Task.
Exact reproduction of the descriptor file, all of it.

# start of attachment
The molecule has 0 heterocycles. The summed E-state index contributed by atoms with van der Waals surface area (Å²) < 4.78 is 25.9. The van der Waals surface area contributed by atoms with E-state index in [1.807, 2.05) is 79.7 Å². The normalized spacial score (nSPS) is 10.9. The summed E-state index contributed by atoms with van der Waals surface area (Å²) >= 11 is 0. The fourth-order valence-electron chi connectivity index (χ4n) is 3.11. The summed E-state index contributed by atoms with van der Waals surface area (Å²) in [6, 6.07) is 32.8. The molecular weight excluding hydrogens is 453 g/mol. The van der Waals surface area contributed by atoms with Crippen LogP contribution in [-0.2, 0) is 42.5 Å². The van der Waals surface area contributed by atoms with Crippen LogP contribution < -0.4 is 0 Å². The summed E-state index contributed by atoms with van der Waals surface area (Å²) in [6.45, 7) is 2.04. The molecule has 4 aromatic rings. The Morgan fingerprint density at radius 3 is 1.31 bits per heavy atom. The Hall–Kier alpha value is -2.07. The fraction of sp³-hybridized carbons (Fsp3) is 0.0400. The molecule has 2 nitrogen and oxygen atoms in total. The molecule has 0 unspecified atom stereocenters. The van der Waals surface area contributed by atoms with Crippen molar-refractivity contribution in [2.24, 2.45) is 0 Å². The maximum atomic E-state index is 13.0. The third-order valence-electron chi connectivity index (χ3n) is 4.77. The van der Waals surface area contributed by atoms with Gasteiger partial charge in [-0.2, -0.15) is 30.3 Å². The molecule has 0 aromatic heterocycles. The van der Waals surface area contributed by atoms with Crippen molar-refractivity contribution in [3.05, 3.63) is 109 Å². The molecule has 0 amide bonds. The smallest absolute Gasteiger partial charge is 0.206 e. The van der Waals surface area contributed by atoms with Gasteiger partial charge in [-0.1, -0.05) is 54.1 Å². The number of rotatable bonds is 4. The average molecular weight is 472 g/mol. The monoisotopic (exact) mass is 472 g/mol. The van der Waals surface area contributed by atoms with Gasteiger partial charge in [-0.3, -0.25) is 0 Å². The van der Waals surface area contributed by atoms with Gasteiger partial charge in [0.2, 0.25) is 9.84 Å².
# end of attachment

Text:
The molecule has 0 heterocycles. The summed E-state index contributed by atoms with van der Waals surface area (Å²) < 4.78 is 25.9. The van der Waals surface area contributed by atoms with E-state index in [1.807, 2.05) is 79.7 Å². The normalized spacial score (nSPS) is 10.9. The summed E-state index contributed by atoms with van der Waals surface area (Å²) >= 11 is 0. The fourth-order valence-electron chi connectivity index (χ4n) is 3.11. The summed E-state index contributed by atoms with van der Waals surface area (Å²) in [6, 6.07) is 32.8. The molecular weight excluding hydrogens is 453 g/mol. The van der Waals surface area contributed by atoms with Crippen LogP contribution in [-0.2, 0) is 42.5 Å². The van der Waals surface area contributed by atoms with Crippen LogP contribution < -0.4 is 0 Å². The summed E-state index contributed by atoms with van der Waals surface area (Å²) in [6.45, 7) is 2.04. The molecule has 4 aromatic rings. The Morgan fingerprint density at radius 3 is 1.31 bits per heavy atom. The Hall–Kier alpha value is -2.07. The fraction of sp³-hybridized carbons (Fsp3) is 0.0400. The molecule has 2 nitrogen and oxygen atoms in total. The molecule has 0 unspecified atom stereocenters. The van der Waals surface area contributed by atoms with Crippen molar-refractivity contribution in [2.24, 2.45) is 0 Å². The maximum atomic E-state index is 13.0. The third-order valence-electron chi connectivity index (χ3n) is 4.77. The van der Waals surface area contributed by atoms with Gasteiger partial charge in [-0.2, -0.15) is 30.3 Å². The molecule has 0 aromatic heterocycles. The van der Waals surface area contributed by atoms with Crippen molar-refractivity contribution in [3.05, 3.63) is 109 Å². The molecule has 0 amide bonds. The smallest absolute Gasteiger partial charge is 0.206 e. The van der Waals surface area contributed by atoms with Gasteiger partial charge in [-0.1, -0.05) is 54.1 Å². The number of rotatable bonds is 4. The average molecular weight is 472 g/mol. The monoisotopic (exact) mass is 472 g/mol. The van der Waals surface area contributed by atoms with Gasteiger partial charge in [-0.3, -0.25) is 0 Å². The van der Waals surface area contributed by atoms with Gasteiger partial charge in [0.2, 0.25) is 9.84 Å².